The History of Art in China is a survey course that introduces the major traditions and monuments of Chinese art from Neolithic times to the modern (20th-21st centuries). The course generally follows a chronological trajectory but with a thematic matrix. The first part of the course, from Neolithic to Han (ca. 5000 BC - AD 220) concerns the formation of culture and civilization and covers early pottery and bronze traditions as well as the beginnings of pictorial art. Objects and pictures are placed into their historical, philosophical, and social contexts. The second part of the course focuses on the importation and development of Buddhist art, from ca. AD 200 - 1000. The third part of the course interweaves the painting, calligraphy, and ceramic traditions of imperial China, from the Song dynasty to the near contemporary. Garden design and imperial architecture are also introduced. One of the aspects of the course that will be emphasized is regional diversity and intercultural encounters (India and Central Asia in particular). The title, History of Art in China, as opposed to something like The Arts of China, is intended to convey awareness of the fact art is a conceptual and subjective term and that objects have histories that extend beyond national borders.

GE: AREA F, WORLD CULTURES, WRITING
ENROLLMENT BY DISCUSSION SECTION

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6L   Playful Spaces: A Cultural History of Games (Session B)     MTWR   800-920   REMOTE     White

This course introduces students to the history of games. It is organized chronologically as a global survey. We study games and the social, political,and economic conditions that support them, as well as the interface between the human player and the imagined world of the game. Taking as its premise that games are artifacts of culture, this course focuses on the visual and spatial practice of games in social context.

GE: AREA E, AREA F, WRITING
ENROLLMENT BY DISCUSSION SECTION

Course Website (via GauchoSpace external site icon)

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107C   Renaissance Kunst- and Wunderkammern: The First Museums (Session A)     MTWR   200-320   REMOTE     Meadow

Prerequisite: not open to freshmen.

In the sixteenth century, wealthy merchants and powerful princes in Europe began assembling vast collections that aspired to contain all possible knowledge of all possible things. From these remarkably diverse collections—called Kunst- and Wunderkammern (German), studioli (Italian), and curiosity cabinets (English)—arose our modern museums of art, science, history and technology, as well as modern research collections in universities. This course explores these fascinating collections, the purposes that they served and the circumstances in which they were created.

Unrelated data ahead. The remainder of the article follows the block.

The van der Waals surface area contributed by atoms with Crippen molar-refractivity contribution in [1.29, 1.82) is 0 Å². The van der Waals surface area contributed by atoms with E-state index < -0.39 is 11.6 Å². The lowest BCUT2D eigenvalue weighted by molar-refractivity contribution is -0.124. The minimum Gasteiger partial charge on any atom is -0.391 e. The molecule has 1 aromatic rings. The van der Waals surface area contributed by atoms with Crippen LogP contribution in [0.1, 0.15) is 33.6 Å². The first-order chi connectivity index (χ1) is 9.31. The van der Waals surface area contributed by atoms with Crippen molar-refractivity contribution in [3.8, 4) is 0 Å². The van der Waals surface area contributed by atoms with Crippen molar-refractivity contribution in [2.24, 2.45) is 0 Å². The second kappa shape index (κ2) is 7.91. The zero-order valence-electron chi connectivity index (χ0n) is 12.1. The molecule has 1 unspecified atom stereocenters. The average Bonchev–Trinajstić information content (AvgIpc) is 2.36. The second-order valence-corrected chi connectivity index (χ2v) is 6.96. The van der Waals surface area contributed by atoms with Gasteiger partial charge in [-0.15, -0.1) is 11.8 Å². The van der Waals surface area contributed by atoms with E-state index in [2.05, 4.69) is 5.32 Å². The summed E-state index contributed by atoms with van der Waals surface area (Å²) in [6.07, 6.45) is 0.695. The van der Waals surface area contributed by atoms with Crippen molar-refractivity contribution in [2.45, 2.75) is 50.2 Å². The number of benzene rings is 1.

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121D   African American Art and the African Legacy (Session A)     MTWR   930-1050   REMOTE     Ogbechie

Prerequisite: not open to freshmen.

This course examines the intersection of art, race, and identity in African-American arts and visual culture. It investigates the impact of an African legacy on African American identity, the role of race in the constitution of art narratives, the politics of representation in art, the constitution of social and cultural space, and notions of Diaspora identities in African-American art. It also analyzes key artists and discusses issues of gender and social class. Genres to be covered include Painting, Sculpture, Folk art, Film, Photography, Installation art, and Performance.

GE: AREA F, ETHNICITY

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136I   The City in History (Session B)      MTWR   1100-1220   REMOTE     Chattopadhyay

Prerequisite: not open to freshmen.

An historical introduction to the ideas and forms of cities with emphasis on modern urbanism. Examination of social theory to understand the role of industrial capitalism and colonialism in shaping the culture of modern cities, the relationship between the city and the country, the phenomena of class, race and ethnic separation.

GE: AREA E, AREA F